Critique: How green is your scheme? Greenhouse gas control the Australian Way
Australia managed to pass a national carbon pricing scheme into legislation, which came into effect in July of this year. The “Clean Energy Plan” involves a temporary CO2-equivalent tax for three years, followed by an emissions trading scheme aimed at producing strong growth and low pollution.
This critique in the journal Energy Policy describes Australia’s approach to greenhouse gas emissions control as merely rhetorical. The authors argue that the scheme allows the continuing rise of emissions, provides concessions to industry and big polluters, and covers less than half the number of polluters.
You can download the paper here. (Journal subscription needed.)
Comments on the implications of Australia’s Clean Energy Plan for agriculture and food, in general, would be very welcome.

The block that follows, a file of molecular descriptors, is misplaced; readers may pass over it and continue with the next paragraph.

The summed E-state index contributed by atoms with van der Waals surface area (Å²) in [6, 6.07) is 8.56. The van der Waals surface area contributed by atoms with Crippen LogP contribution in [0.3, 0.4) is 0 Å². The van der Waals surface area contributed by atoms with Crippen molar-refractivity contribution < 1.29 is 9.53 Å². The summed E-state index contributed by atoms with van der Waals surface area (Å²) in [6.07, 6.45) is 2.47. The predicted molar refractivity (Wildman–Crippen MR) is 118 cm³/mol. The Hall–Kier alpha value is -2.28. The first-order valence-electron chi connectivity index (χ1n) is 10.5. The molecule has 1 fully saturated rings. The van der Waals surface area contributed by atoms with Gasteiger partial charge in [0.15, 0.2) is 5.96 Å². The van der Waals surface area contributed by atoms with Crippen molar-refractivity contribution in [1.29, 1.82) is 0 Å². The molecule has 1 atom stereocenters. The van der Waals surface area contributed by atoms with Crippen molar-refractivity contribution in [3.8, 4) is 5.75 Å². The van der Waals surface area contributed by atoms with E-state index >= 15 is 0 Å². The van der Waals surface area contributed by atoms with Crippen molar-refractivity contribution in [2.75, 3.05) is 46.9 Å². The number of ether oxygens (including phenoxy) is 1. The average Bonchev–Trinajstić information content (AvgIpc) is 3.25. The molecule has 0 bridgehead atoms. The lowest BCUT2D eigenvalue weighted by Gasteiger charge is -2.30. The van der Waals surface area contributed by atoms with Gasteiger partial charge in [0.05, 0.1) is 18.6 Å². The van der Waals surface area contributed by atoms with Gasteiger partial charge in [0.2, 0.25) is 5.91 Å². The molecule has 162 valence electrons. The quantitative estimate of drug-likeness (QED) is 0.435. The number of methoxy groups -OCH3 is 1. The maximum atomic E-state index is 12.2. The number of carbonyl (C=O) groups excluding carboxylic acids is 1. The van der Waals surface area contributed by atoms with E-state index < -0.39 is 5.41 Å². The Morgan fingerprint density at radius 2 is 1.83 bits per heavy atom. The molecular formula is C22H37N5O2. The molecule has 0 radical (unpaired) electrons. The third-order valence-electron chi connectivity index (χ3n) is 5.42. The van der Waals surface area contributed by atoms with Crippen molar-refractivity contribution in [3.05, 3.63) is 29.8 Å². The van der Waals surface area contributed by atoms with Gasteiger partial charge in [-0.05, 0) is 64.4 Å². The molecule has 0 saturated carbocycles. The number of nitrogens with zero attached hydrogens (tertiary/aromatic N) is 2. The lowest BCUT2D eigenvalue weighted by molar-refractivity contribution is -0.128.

This region of Oceania comprises Australia, New Zealand, the island of New Guinea, and neighbouring islands in the Pacific Ocean. Its ecozone forms a distinct region with a common geologic and evolutionary history which has resulted in a set of unique types of animals and plants. Due to the reverse seasonality with the US and Europe, much food produce is exported to these countries in the winter from Australia and New Zealand. Except for the lush rainforest of Queensland and the east, much of the Australia is arid and unsuitable for arable agriculture. The country is considered highly vulnerable to climate change and associated impacts including droughts and wildfires.
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